Compile Lua scripts to Windows executable
By Samir Tine, published on May 2023
rtc is an open source command line tool available with Luart that generates standalone executables from your Lua scripts.
Once compiled, an executable can be run on other Windows computers without the need to install Lua, facilitating the deployment of your applications.
In this tutorial, we will see how easy it is to make executables from Lua scripts, embed content, and deploy your applications on any Windows computer.
Your first executable
Create a simple
hello.lua file containing this script :
print("Hello World !")
Now, open a command line prompt, go to the folder where you just saved the file, and type the following command to invoke
Voila! You have just compiled your Lua script to a Windows executable
hello.exe. You can run it like any other Windows program.
In fact, by default, your compiled executable is not really standalone, it needs the Lua runtime library
lua54.dll, that can be found in the Luart
If you suppress the PATH environment variable, your program
hello.exe won't execute as it won't be able to find the Lua runtime library anymore.
Let's go static
If you want to get ride of the
lua54.dll dependency, you can use static compilation, by using the
-s option :
rtc -s hello.lua
You can see that the new
hello.exe has a bigger size. You guess it, that's because it contains the Lua runtime library. It can now be executed without the need of the
Open a Window
rtc decide to compile executables for console or desktop depending on the file extension :
- Lua source file with a
.lua extension are compiled for console
- Lua source file with a
.wlua extension are compiled for desktop
Let's go further and compile our first desktop application, by saving the following file to
local ui = require "ui"
ui.info("Hello world !")
Now compile it :
If you run
hello.exe, by double clicking on it in the Windows explorer, a console window will show with an error message complaining that the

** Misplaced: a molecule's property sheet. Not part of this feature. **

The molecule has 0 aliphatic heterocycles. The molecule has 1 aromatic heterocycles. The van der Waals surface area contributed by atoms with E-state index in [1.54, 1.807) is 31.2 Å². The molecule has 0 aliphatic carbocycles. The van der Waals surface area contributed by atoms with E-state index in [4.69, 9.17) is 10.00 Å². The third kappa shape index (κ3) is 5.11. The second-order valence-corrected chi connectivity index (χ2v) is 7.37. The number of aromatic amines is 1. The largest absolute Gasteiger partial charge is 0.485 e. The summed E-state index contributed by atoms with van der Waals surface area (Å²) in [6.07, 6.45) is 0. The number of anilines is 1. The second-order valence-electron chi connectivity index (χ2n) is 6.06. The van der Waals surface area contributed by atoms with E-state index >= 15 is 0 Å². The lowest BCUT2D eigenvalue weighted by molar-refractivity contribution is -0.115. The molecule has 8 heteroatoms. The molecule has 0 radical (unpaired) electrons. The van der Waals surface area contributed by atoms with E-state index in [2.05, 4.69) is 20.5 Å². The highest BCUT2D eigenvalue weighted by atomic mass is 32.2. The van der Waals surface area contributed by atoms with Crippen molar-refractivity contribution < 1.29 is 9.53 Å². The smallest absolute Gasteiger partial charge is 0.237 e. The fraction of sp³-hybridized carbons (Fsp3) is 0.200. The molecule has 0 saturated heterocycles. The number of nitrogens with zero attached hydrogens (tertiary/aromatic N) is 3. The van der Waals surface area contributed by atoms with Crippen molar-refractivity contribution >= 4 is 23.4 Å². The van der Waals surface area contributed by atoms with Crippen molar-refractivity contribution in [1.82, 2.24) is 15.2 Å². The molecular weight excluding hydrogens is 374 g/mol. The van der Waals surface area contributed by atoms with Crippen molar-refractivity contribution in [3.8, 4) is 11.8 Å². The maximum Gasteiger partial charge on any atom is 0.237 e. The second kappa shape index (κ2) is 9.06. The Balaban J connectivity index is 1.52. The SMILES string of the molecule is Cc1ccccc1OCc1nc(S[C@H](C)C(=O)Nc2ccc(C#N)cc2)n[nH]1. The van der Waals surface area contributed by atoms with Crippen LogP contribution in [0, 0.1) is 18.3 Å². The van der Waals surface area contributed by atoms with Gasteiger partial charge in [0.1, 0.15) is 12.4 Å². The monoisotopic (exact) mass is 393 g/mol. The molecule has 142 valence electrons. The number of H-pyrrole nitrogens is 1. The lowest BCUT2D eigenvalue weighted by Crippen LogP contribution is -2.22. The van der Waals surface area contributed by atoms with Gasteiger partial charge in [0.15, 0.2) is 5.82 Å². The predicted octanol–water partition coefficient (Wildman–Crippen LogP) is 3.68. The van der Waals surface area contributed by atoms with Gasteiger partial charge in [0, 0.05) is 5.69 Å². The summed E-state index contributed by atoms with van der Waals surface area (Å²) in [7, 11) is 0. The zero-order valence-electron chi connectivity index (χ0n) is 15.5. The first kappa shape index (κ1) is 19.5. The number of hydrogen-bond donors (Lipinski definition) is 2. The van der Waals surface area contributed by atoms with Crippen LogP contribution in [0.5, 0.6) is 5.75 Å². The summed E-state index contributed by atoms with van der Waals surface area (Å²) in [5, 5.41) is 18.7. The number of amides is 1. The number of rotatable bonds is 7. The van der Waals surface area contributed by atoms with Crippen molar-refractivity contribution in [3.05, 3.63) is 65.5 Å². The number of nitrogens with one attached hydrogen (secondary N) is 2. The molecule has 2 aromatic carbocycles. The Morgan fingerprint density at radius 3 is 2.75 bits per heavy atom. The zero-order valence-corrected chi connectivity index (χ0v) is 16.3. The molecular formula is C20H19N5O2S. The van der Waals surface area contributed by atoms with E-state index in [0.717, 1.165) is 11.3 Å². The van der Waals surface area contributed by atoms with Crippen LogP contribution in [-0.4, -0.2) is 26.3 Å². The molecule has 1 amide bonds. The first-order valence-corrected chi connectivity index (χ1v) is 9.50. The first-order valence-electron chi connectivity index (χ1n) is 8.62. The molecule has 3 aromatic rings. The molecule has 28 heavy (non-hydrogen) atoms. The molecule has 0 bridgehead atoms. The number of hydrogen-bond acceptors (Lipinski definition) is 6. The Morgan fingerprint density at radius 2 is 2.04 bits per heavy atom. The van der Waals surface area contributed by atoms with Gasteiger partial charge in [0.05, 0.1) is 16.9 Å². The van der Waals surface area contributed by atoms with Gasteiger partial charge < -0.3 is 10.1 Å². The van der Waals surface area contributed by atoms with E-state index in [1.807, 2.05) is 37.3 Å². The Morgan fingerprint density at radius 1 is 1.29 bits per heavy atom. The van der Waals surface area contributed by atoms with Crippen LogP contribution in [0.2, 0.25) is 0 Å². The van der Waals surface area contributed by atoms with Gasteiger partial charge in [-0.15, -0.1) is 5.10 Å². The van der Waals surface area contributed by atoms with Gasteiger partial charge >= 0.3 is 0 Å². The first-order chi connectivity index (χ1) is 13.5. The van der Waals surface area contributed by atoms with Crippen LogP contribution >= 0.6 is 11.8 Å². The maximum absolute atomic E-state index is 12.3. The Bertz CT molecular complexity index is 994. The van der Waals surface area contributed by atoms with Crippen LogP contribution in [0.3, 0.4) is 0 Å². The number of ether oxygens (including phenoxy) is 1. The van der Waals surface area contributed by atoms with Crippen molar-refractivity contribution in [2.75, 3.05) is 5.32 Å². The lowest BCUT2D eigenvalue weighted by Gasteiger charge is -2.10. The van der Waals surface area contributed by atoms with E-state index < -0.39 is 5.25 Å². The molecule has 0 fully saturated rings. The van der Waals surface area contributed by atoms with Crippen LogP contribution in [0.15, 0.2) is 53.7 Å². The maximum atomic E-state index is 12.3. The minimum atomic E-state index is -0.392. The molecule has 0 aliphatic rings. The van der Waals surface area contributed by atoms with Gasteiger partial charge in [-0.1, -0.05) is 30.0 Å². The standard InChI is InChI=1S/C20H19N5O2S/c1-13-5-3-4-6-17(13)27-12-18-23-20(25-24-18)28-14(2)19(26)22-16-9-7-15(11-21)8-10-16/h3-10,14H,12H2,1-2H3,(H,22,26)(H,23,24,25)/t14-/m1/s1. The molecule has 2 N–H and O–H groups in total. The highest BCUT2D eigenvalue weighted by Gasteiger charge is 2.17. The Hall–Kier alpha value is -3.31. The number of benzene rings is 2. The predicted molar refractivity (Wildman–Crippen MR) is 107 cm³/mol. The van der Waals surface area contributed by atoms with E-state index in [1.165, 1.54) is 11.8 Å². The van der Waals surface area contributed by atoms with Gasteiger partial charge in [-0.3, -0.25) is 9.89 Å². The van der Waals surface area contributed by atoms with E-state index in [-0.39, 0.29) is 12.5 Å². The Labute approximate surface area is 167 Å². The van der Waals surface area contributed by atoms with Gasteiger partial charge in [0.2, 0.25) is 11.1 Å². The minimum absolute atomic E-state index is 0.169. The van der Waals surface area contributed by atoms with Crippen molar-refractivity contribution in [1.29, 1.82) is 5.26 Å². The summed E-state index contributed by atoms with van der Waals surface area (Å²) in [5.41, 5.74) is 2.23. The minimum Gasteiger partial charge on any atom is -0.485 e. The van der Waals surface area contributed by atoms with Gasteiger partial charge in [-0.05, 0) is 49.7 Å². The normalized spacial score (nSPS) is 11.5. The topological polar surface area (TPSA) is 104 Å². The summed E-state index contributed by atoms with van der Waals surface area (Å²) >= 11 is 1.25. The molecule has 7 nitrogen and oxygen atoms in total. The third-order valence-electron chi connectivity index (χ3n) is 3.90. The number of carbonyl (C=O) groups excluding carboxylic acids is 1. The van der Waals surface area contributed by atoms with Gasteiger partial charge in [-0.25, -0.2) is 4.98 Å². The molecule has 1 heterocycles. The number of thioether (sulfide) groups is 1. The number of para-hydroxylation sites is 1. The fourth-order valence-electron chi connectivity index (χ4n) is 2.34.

ui module is not found...
This happens because we have named our Lua source file with the
.lua extension, and
rtc compiled our file as a console application (remember that the
ui module is only available using desktop interpreter).
We have two possibilities to correct this: either rename our source file with the
.wlua extension or force
rtc to generate a desktop application. Let's use this last method with the
rtc -w hello.lua
hello.exe will show only the message box, without the console window. You just compiled your first Lua desktop application !
You are iconic
rtc provides default applications icons for your compiled executables, depending on console/desktop applications.
You can override this default behaviour and provide your own applications icons with the
-i option. Let's use a specific icon for our previous
hello.lua desktop application :
rtc.exe -i path/to/your/icon.ico -w hello.lua
Just replace the
path/to/your/icon.ico with the path of the
.ico file to use. Rather simple !
I got this baggage with me
Now imagine that your application is made up of several Lua files in the same directory and even in subdirectories. How to package everything in the executable ?
rtc makes it easy. We just need to indicate, in addition to the main Lua source file, the directory to embed entirely in the executable. Yes, you read correctly.
rtc is able to include in the compiled executable the entire contents of a directory with all these files and subdirectories.
Let's try to compile our desktop application with its entire directory content. To do this, open a command line prompt, got to the folder where our main Lua file
hello.lua is and type the following command :
rtc.exe -w hello.lua .
. means we ask
rtc to embed the current directory with all its content inside the executable.
The embed module
But wait a minute, how to access our files once they are embedded in our executable ?
embed module comes to the rescue. This module is only available to compiled scripts if embedded content is found inside the executable. This module contains :
- A File object to interact with all the embedded files.
- A Zip object instance to access the compressed embedded content.
If you want to use a Lua file or a Lua binary module in the embedded content, just use the global
require() function seamlessly, without the need to extract files before.